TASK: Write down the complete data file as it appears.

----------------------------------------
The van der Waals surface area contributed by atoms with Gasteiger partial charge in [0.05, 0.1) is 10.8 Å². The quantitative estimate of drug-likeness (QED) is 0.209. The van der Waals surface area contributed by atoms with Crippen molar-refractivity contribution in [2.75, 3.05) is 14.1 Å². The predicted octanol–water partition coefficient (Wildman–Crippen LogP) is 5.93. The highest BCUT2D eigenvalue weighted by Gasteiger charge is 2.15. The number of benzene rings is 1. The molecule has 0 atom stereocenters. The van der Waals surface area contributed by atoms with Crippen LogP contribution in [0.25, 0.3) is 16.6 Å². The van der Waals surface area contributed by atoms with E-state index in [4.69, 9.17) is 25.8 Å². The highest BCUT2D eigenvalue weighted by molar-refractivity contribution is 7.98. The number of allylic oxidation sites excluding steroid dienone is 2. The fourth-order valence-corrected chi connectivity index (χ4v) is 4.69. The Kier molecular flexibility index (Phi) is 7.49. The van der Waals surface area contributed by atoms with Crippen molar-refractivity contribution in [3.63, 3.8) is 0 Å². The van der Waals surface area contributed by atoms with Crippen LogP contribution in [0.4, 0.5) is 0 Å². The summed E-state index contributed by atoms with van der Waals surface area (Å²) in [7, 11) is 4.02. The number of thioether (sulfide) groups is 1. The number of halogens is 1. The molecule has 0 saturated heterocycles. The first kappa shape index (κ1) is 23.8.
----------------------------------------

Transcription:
The van der Waals surface area contributed by atoms with Gasteiger partial charge in [0.05, 0.1) is 10.8 Å². The quantitative estimate of drug-likeness (QED) is 0.209. The van der Waals surface area contributed by atoms with Crippen molar-refractivity contribution in [2.75, 3.05) is 14.1 Å². The predicted octanol–water partition coefficient (Wildman–Crippen LogP) is 5.93. The highest BCUT2D eigenvalue weighted by Gasteiger charge is 2.15. The number of benzene rings is 1. The molecule has 0 atom stereocenters. The van der Waals surface area contributed by atoms with Crippen LogP contribution in [0.25, 0.3) is 16.6 Å². The van der Waals surface area contributed by atoms with E-state index in [4.69, 9.17) is 25.8 Å². The highest BCUT2D eigenvalue weighted by molar-refractivity contribution is 7.98. The number of allylic oxidation sites excluding steroid dienone is 2. The fourth-order valence-corrected chi connectivity index (χ4v) is 4.69. The Kier molecular flexibility index (Phi) is 7.49. The van der Waals surface area contributed by atoms with Crippen molar-refractivity contribution in [3.63, 3.8) is 0 Å². The van der Waals surface area contributed by atoms with Crippen LogP contribution in [0.4, 0.5) is 0 Å². The summed E-state index contributed by atoms with van der Waals surface area (Å²) in [7, 11) is 4.02. The number of thioether (sulfide) groups is 1. The number of halogens is 1. The molecule has 0 saturated heterocycles. The first kappa shape index (κ1) is 23.8.